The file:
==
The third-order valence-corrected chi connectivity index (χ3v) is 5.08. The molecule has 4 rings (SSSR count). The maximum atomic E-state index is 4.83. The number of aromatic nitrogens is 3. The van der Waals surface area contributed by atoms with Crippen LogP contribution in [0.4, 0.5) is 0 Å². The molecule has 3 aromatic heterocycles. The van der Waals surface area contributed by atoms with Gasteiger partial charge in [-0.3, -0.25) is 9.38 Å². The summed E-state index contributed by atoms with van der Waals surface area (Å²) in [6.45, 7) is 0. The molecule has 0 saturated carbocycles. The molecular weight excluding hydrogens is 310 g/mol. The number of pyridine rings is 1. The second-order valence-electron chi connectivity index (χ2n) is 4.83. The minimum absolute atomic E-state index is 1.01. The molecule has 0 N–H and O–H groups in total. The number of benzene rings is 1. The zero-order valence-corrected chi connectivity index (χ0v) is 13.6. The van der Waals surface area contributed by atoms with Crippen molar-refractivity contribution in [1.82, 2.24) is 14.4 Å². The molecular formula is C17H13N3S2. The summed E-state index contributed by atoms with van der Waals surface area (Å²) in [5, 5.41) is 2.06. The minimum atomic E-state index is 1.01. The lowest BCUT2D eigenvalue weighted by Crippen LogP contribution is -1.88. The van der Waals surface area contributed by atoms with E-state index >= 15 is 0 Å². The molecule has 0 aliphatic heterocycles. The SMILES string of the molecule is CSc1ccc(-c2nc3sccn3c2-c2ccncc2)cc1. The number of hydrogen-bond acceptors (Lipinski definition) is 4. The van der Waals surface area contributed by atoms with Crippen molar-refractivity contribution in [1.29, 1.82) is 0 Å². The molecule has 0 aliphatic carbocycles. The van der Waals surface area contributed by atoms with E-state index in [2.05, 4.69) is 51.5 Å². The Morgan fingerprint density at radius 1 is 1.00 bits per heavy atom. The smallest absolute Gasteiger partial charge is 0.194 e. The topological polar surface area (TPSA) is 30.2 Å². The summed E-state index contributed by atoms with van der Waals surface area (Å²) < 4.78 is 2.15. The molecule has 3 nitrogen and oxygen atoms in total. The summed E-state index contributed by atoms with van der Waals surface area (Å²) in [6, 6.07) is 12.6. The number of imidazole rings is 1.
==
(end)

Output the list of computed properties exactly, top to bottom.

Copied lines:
The third-order valence-corrected chi connectivity index (χ3v) is 5.08. The molecule has 4 rings (SSSR count). The maximum atomic E-state index is 4.83. The number of aromatic nitrogens is 3. The van der Waals surface area contributed by atoms with Crippen LogP contribution in [0.4, 0.5) is 0 Å². The molecule has 3 aromatic heterocycles. The van der Waals surface area contributed by atoms with Gasteiger partial charge in [-0.3, -0.25) is 9.38 Å². The summed E-state index contributed by atoms with van der Waals surface area (Å²) in [6.45, 7) is 0. The molecule has 0 saturated carbocycles. The molecular weight excluding hydrogens is 310 g/mol. The number of pyridine rings is 1. The second-order valence-electron chi connectivity index (χ2n) is 4.83. The minimum absolute atomic E-state index is 1.01. The molecule has 0 N–H and O–H groups in total. The number of benzene rings is 1. The zero-order valence-corrected chi connectivity index (χ0v) is 13.6. The van der Waals surface area contributed by atoms with Crippen molar-refractivity contribution in [1.82, 2.24) is 14.4 Å². The molecular formula is C17H13N3S2. The summed E-state index contributed by atoms with van der Waals surface area (Å²) in [5, 5.41) is 2.06. The minimum atomic E-state index is 1.01. The lowest BCUT2D eigenvalue weighted by Crippen LogP contribution is -1.88. The van der Waals surface area contributed by atoms with E-state index >= 15 is 0 Å². The molecule has 0 aliphatic heterocycles. The SMILES string of the molecule is CSc1ccc(-c2nc3sccn3c2-c2ccncc2)cc1. The number of hydrogen-bond acceptors (Lipinski definition) is 4. The van der Waals surface area contributed by atoms with Crippen molar-refractivity contribution in [1.29, 1.82) is 0 Å². The molecule has 0 aliphatic carbocycles. The van der Waals surface area contributed by atoms with E-state index in [2.05, 4.69) is 51.5 Å². The Morgan fingerprint density at radius 1 is 1.00 bits per heavy atom. The smallest absolute Gasteiger partial charge is 0.194 e. The topological polar surface area (TPSA) is 30.2 Å². The summed E-state index contributed by atoms with van der Waals surface area (Å²) < 4.78 is 2.15. The molecule has 3 nitrogen and oxygen atoms in total. The summed E-state index contributed by atoms with van der Waals surface area (Å²) in [6, 6.07) is 12.6. The number of imidazole rings is 1.